Postmodernism and Transitional Society

This is an opening excerpt to Research Paper #1, Response to Critical Theory 1 Readings. To read the complete paper, please download a PDF file version of it here: Adams_Ren_RP1_CTR_Fall2013

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Research Paper 1, Fall 2013, Response to Critical Theory 1 Readings:

Postmodernism and Transitional Society        

Fredric Jameson’s compelling essay “Postmodernism and Consumer Society” navigates uncertain conceptual waters, outlining the primary components of Postmodernism as a periodizing concept and related consumer behavioral response. General recognition of “Postmodernism” itself, as both term and movement, is heavily debatable, even among Jameson’s contemporaries—which complicates his model of it as cultural phenomenon and rewrite of Modernism.  For Jameson, Postmodernism functions across multiple fields, reacting against the canon by effacing boundaries between the elite and populous as it parallels an emerging social environment rooted in consumerism, media and spectacle. He identifies the use of pastiche and historicity, which (almost negatively) reflect a growing cultural dismissal of time, an escapist lack of engagement in the present moment and a humorless absorption of older styles. The great dilemma of the postmodern artist, then, is the question of what to do if everything has been done before. For Jameson, the answer is producing art about art (and the failings of art)—but he indirectly reveals a farther-reaching answer: pastiche actually functions as an interdisciplinary tool—a mode of remix culture that emphasizes context and arrangement over concern for style and stylistic “originality.” Pastiche is not a failure of Postmodernism, but a grapple with historicity itself—a way of acknowledging the death of styles[1] in favor of fresh contextual arrangement. As such, Jameson’s argument is still relevant to contemporary Post-Postmodern artists as we position ourselves in the 21st century. By investigating Jameson’s assertion of pastiche and schizophrenic time in Postmodernism, limitations in his argument  segue into newer modes of thinking and production.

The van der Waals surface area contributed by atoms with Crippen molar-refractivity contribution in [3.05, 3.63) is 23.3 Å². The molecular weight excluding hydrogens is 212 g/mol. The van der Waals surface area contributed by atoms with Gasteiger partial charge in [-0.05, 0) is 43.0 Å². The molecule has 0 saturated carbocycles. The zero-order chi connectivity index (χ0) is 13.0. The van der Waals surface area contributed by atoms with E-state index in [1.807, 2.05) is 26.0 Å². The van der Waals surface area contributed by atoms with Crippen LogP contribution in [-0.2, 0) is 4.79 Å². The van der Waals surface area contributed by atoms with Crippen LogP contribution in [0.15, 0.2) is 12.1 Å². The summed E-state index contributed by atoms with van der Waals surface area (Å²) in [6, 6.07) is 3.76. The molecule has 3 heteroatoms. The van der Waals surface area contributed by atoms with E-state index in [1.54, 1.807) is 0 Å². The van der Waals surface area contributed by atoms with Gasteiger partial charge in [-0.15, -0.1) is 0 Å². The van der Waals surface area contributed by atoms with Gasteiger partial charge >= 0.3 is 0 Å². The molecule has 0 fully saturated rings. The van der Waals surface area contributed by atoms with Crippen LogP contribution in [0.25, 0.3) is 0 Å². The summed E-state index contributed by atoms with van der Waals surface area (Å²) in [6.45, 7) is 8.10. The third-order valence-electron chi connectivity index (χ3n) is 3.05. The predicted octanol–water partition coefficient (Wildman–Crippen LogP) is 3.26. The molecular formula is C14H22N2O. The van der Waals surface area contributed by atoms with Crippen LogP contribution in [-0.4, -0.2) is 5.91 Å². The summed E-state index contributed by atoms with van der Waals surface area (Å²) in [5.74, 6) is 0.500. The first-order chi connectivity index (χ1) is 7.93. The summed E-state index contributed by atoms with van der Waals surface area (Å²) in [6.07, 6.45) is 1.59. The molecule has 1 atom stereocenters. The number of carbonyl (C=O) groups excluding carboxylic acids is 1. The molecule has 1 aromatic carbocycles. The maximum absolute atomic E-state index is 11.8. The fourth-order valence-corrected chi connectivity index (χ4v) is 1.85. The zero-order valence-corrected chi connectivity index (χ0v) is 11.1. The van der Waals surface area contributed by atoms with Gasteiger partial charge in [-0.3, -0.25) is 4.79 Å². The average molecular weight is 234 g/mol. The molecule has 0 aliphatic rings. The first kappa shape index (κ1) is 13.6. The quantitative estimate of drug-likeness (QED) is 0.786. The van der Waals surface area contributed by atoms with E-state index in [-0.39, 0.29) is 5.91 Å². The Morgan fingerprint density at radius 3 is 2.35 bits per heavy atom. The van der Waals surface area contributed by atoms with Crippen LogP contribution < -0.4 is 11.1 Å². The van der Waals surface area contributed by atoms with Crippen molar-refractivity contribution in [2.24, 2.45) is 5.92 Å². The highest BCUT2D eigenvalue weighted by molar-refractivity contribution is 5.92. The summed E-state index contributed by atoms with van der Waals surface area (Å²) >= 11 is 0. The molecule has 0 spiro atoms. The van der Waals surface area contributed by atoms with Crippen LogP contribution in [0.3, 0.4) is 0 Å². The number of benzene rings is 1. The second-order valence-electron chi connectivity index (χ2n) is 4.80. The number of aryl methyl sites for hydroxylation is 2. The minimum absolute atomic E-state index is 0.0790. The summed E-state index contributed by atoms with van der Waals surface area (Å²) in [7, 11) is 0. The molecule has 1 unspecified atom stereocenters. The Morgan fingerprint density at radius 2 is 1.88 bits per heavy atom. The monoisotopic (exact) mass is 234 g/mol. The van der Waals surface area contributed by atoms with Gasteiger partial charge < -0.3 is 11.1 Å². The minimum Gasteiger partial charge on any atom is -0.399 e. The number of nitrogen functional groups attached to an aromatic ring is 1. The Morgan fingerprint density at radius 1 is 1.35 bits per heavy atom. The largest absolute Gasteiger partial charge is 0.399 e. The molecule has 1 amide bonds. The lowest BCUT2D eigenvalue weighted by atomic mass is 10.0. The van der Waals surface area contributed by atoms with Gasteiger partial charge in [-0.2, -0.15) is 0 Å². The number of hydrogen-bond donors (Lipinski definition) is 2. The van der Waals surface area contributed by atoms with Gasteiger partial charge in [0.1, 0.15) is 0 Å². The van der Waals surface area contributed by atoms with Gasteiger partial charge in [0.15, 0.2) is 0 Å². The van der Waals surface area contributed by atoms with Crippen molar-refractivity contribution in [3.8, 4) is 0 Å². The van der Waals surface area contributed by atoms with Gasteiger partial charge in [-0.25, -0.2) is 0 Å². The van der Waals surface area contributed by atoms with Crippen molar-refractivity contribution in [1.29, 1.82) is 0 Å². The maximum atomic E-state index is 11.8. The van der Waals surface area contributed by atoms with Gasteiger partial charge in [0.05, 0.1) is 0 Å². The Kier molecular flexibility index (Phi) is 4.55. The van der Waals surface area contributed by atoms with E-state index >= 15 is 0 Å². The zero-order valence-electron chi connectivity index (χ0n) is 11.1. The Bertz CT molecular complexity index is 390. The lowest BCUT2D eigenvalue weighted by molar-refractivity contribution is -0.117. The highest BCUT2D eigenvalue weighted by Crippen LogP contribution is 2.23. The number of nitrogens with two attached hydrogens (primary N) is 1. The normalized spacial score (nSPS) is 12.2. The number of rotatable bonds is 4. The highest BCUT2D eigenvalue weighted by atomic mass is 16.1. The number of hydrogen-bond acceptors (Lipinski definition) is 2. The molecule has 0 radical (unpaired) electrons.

[1]     Many scholars have referred to “the death of styles,” especially in relation to the point Jameson makes. If “stylistic innovation is no longer possible” (Jameson 132) style itself must somehow be abandoned or rethought. JD Jarvis is one such scholar who says, “today’s art world is so saturated with styles accumulated over the last 600 years of art making that we might have to consider things have run their course… perhaps we have entered an era where art is no longer a matter of this or that style, but instead a strong, thick murky brew of people and tools and diverse expression—an open field of creativity. From this point of view, style is just another tool of expression” (Jarvis). We can push a step further and acknowledge that style becomes method and not subject or methodology—thus any perceived “newness” would lie in the arrangement of elements and use of the tool, not a unified sense of style across an entire perceived movement.

(This is only an excerpt of the paper. You can download the whole paper above, or visit my “Papers” section).

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